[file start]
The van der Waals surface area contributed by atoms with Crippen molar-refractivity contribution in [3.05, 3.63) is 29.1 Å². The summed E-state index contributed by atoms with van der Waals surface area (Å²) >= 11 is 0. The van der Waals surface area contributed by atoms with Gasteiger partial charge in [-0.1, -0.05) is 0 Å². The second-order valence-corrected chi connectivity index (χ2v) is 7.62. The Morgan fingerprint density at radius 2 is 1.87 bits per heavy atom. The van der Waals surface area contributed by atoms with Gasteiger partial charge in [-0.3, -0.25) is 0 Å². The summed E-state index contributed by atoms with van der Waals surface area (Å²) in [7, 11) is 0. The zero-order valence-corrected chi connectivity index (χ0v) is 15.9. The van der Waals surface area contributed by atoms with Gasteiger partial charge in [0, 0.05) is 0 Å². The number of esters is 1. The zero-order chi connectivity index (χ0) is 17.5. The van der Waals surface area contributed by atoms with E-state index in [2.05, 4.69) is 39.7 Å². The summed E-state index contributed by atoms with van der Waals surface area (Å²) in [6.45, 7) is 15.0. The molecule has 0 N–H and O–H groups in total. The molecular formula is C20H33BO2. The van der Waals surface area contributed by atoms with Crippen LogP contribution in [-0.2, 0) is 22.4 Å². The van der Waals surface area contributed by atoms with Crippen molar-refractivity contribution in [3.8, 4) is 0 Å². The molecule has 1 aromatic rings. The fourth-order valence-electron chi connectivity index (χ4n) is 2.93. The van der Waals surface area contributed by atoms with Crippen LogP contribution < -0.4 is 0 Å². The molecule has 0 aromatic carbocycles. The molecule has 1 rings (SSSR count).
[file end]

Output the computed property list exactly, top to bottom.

The van der Waals surface area contributed by atoms with Crippen molar-refractivity contribution in [3.05, 3.63) is 29.1 Å². The summed E-state index contributed by atoms with van der Waals surface area (Å²) >= 11 is 0. The van der Waals surface area contributed by atoms with Gasteiger partial charge in [-0.1, -0.05) is 0 Å². The second-order valence-corrected chi connectivity index (χ2v) is 7.62. The Morgan fingerprint density at radius 2 is 1.87 bits per heavy atom. The van der Waals surface area contributed by atoms with Gasteiger partial charge in [-0.3, -0.25) is 0 Å². The summed E-state index contributed by atoms with van der Waals surface area (Å²) in [7, 11) is 0. The zero-order valence-corrected chi connectivity index (χ0v) is 15.9. The van der Waals surface area contributed by atoms with Gasteiger partial charge in [0, 0.05) is 0 Å². The number of esters is 1. The zero-order chi connectivity index (χ0) is 17.5. The van der Waals surface area contributed by atoms with E-state index in [2.05, 4.69) is 39.7 Å². The summed E-state index contributed by atoms with van der Waals surface area (Å²) in [6.45, 7) is 15.0. The molecule has 0 N–H and O–H groups in total. The molecular formula is C20H33BO2. The van der Waals surface area contributed by atoms with Crippen LogP contribution in [-0.2, 0) is 22.4 Å². The van der Waals surface area contributed by atoms with Crippen molar-refractivity contribution in [3.8, 4) is 0 Å². The molecule has 1 aromatic rings. The fourth-order valence-electron chi connectivity index (χ4n) is 2.93. The van der Waals surface area contributed by atoms with Crippen LogP contribution < -0.4 is 0 Å². The molecule has 0 aromatic carbocycles. The molecule has 1 rings (SSSR count).